By Karen Ravn
The Los Angeles Times
Originally published June 6, 2014
Patients never used to worry about making healthcare decisions. They didn't have to. Their doctors made just about all of their decisions for them. Everyone simply assumed that doctors knew what was best.
But that paternalistic view of doctors as know-it-alls has gone by the board, says Dr. Clarence Braddock, vice dean for education at the David Geffen School of Medicine at UCLA. "Now doctors are seen as the experts on medical information and choices," he explains, "but patients are seen as the experts on what those choices mean in their own lives."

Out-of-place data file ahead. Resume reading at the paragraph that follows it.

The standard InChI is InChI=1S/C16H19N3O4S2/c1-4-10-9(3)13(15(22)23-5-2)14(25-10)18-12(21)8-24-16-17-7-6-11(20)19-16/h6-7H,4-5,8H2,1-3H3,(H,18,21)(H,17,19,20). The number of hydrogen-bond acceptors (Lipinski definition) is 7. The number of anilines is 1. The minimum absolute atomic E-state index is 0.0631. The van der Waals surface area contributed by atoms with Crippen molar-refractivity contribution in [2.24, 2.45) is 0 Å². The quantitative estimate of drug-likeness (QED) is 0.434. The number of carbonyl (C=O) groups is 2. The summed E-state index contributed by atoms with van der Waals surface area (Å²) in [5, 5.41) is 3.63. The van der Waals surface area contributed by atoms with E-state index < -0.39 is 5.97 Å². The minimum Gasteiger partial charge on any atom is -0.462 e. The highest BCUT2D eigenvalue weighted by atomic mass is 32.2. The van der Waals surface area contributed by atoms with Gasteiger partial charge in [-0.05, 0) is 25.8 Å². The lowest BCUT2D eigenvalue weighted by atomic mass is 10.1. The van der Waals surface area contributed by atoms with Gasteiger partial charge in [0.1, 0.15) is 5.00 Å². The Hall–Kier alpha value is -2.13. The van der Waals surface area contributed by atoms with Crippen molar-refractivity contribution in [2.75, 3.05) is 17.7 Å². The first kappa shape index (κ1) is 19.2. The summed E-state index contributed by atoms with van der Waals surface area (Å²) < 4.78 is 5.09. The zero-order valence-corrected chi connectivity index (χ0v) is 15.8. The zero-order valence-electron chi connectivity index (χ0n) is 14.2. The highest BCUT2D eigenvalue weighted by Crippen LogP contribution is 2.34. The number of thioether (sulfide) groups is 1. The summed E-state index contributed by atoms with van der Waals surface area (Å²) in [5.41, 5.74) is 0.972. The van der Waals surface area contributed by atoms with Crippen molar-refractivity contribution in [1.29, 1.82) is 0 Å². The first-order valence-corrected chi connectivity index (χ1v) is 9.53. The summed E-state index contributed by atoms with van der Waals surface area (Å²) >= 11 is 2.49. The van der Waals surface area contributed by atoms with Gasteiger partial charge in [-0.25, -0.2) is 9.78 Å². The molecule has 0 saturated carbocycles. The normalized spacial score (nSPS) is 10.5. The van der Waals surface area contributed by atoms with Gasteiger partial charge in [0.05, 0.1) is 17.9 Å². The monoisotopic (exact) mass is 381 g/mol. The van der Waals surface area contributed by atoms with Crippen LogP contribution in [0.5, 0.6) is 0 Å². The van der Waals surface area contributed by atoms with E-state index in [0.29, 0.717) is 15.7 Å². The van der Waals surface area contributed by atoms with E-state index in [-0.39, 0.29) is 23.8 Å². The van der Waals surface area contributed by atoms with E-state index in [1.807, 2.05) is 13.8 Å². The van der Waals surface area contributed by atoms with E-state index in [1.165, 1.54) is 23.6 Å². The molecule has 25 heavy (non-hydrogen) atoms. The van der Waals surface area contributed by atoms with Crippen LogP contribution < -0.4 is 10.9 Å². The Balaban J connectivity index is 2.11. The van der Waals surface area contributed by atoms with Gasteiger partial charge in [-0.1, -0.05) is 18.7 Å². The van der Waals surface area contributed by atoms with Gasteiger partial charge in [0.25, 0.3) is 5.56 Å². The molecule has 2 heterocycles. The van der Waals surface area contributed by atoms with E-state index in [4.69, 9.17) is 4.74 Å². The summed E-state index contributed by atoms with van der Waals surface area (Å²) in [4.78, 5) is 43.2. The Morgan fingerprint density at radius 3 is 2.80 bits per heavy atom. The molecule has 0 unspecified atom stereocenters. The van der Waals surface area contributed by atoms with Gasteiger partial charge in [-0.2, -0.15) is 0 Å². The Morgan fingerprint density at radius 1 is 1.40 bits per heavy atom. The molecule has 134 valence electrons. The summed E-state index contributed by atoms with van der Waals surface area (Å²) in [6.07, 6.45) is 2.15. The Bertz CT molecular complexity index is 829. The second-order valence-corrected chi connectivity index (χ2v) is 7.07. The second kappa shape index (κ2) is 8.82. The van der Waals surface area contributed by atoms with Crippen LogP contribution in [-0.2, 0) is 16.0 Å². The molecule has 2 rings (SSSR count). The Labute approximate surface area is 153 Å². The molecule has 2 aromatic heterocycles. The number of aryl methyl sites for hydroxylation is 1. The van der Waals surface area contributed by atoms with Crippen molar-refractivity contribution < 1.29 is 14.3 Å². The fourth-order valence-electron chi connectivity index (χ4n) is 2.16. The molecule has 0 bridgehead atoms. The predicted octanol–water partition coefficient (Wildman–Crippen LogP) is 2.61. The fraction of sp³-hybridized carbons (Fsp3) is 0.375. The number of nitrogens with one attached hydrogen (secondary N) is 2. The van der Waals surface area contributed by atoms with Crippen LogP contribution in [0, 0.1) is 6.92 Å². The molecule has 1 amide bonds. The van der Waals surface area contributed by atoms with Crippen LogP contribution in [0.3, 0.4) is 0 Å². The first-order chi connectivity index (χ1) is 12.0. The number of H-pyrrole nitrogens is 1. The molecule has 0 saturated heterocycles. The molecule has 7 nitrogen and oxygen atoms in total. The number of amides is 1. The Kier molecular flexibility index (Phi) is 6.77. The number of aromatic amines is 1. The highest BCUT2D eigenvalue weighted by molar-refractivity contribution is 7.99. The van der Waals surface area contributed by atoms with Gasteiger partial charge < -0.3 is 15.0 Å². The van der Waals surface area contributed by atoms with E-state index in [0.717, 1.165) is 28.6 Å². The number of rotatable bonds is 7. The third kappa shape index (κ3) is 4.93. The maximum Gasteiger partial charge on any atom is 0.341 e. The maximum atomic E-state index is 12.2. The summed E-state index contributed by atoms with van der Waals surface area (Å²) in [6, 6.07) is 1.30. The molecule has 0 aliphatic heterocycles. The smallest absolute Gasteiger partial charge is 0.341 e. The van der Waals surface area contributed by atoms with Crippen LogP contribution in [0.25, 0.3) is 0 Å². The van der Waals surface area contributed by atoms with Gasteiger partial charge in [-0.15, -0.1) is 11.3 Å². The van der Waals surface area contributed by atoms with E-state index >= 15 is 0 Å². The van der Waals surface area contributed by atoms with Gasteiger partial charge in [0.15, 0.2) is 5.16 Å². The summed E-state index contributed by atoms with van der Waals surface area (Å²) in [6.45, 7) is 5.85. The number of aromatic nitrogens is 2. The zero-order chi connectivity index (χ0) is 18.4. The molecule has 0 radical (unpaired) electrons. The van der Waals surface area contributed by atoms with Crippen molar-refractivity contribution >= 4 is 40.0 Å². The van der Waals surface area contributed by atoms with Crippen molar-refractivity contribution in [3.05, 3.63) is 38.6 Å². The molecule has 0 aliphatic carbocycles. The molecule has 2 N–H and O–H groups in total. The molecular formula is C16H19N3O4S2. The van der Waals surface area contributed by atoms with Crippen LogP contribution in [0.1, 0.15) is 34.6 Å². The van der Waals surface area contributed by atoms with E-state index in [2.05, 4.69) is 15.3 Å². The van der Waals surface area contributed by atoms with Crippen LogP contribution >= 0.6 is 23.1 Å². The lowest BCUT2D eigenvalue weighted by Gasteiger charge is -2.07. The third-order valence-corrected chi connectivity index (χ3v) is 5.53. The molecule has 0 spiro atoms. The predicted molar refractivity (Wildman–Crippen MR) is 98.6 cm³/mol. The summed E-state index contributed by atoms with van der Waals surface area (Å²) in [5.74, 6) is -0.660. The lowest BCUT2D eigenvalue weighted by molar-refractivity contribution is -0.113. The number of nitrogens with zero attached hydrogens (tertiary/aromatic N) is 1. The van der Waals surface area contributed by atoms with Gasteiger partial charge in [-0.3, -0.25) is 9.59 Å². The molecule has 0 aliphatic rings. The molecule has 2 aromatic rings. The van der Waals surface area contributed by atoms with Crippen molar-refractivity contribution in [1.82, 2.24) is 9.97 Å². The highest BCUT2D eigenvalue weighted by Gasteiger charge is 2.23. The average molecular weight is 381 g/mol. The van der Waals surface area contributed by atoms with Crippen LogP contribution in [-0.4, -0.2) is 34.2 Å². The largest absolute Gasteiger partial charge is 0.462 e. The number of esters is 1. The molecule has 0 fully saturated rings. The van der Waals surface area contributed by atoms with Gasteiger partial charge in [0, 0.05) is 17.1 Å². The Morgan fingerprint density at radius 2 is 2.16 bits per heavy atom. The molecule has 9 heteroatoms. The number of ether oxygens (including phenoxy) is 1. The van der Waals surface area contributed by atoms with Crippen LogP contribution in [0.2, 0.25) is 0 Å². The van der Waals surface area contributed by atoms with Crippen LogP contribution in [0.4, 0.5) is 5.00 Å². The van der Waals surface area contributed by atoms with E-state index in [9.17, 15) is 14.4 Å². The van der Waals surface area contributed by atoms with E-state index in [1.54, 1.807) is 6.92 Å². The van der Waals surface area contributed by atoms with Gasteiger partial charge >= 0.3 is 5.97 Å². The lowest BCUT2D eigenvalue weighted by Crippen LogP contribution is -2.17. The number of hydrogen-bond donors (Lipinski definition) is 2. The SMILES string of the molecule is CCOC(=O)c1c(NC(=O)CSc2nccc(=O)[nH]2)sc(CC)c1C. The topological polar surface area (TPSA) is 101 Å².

The upshot? Doctors still make decisions sometimes, but sometimes patients make them, and sometimes doctors and patients make them together.
The entire article is here.